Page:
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I am considering the transport of protein from ER to Golgi, and have read that this involves the COPII protein coat. I have also read that this is a form of anterograde transport, and elsewhere that kinesins are responsible for anterograde transport as they move from the negative to positive (outside) poles of the microtubules.

Thus it seemed to me that the kjnesins carry the COPII vesicles carrying proteins from ER to Golgi.

However a Google search of the terms 'kinesins' and 'COPII' together did not seem to yield anything about kinesins carrying COPII.

On the other hand in this article it links COPII with dynsctjn, which I have not heard of before.

Does someone know the link between COPI and COPII transport, and/or retrograde and anterograde transport, with the microtubule motor proteins kinesin and dynein? Where do dynectins come into this? Do they bind the vesicle to the dynein or are they a different type of motor protein? If it is the first case, then why is this transport termed anterograde if it does not use kinesins? Are the terms anterograde and retrograde not directly related to kinesin/dyneins use?

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  • $\begingroup$ The link in your question doesn't point to any article. $\endgroup$ – canadianer Mar 27 '17 at 3:26
  • $\begingroup$ @canadianer Apologies . It seems I did not copy the end of the url link. I have corrected this now. Thank you for letting me know@ $\endgroup$ – 21joanna12 Mar 27 '17 at 9:03
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Interesting question. The term anterograde refers to movement in the forward direction. In the context of vesicular trafficking, anterograde refers to (1) movement from the site of protein synthesis in the rough endoplasmic reticulum (RER) towards the Golgi and then (2) movement from the Golgi towards the final destination in the cell.

Both processes rely on microtubules for transport. Microtubules are polar and radiate from the microtubule organizing center (MTOC) with their (+) ends directed towards the periphery of the cell:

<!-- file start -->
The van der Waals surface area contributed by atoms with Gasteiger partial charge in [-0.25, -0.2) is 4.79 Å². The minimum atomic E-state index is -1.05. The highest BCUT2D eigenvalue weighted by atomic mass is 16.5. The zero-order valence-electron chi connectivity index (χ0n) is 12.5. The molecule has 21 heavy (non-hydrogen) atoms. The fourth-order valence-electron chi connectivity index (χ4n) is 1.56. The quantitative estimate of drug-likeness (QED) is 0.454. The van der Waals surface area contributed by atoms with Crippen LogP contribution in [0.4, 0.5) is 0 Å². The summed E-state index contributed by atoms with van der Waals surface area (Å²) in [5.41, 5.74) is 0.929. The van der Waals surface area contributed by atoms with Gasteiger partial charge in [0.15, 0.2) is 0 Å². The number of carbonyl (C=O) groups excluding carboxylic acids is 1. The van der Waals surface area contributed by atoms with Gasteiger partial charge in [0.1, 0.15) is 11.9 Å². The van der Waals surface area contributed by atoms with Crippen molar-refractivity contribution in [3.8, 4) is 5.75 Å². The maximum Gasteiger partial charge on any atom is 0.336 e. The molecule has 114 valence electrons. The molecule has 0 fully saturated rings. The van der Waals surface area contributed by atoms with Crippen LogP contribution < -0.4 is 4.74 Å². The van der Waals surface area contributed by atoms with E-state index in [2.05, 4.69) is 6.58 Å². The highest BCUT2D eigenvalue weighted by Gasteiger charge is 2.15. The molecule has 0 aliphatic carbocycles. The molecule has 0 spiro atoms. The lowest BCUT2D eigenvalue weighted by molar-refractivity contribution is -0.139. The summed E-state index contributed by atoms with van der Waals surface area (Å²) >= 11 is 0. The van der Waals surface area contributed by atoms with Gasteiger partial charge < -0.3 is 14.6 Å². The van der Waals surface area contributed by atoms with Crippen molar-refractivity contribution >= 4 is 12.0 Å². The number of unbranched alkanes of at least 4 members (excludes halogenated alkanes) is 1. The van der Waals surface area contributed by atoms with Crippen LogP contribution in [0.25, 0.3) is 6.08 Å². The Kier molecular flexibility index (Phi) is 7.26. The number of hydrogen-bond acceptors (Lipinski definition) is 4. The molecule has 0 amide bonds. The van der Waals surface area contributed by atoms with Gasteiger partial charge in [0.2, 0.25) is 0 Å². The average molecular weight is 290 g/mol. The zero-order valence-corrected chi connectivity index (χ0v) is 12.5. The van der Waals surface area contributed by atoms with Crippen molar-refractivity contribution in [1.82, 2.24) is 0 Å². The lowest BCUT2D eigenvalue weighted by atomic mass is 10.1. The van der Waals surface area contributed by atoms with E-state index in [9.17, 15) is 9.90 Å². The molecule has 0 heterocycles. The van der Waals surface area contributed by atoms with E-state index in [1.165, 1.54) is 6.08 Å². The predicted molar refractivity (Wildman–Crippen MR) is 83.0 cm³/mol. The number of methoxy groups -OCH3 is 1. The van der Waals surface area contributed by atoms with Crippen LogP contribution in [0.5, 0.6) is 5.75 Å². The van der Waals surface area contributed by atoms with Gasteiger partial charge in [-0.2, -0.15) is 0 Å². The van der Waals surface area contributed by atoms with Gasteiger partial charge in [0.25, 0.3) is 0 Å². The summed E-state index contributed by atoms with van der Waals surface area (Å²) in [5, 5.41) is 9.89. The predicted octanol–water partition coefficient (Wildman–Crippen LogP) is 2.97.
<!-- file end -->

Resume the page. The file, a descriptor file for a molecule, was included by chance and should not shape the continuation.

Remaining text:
enter image description here

There are two broad classes of molecular motors that facilitate directed movement along microtubules. Kinesins are generally (+)-end directed motors whereas dyneins are (-)-end directed:

enter image description here

These images should already give you a hint. Your question may have arisen due to the assumption that the ER is centrally located near the MTOC with the Golgi somewhat peripheral. This is incorrect. In reality, the Golgi complex is actively clustered near the MTOC by movement on microtubules. Furthermore, the ER extends along the microtubule network towards the (+)-end periphery. Taken together, it is evident that microtubule (-)-ends are located near the Golgi and transport to it from any part of the cell, including the RER, requires the (-)-end directed motor dynein. Subsequent anterograde transport from the Golgi to a specific destination in the cell, or through the secretory pathway, requires the (+)-end directed motor kinesin. Retrograde transport from the Golgi back to the ER would also use kinesin:

enter image description here


The article cited in the question (which I also reference in this answer), mentions that COPII vesicles are coupled to microtubules via dynactin. Dynactin is a protein complex that is used to both activate and adapt cargo to dynein (ie COPII vesicles are coupled to microtubules via a dynein/dynactin complex):

enter image description here

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    $\begingroup$ Thank you for your reply! Just to make sure I understand correctly, for a secreted protein they would be carried by dynein from the ER to Golgi and then by kinesins from the Golgi to the cell surface membrane? Also, dynactin was entitled in the article as the way COPII bind to the microtubule. What is this third protein? $\endgroup$ – 21joanna12 Mar 27 '17 at 9:06
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    $\begingroup$ @21joanna12 Yeah that sounds right to me. I'll edit my answer shortly to address dynactin. $\endgroup$ – canadianer Mar 27 '17 at 17:53

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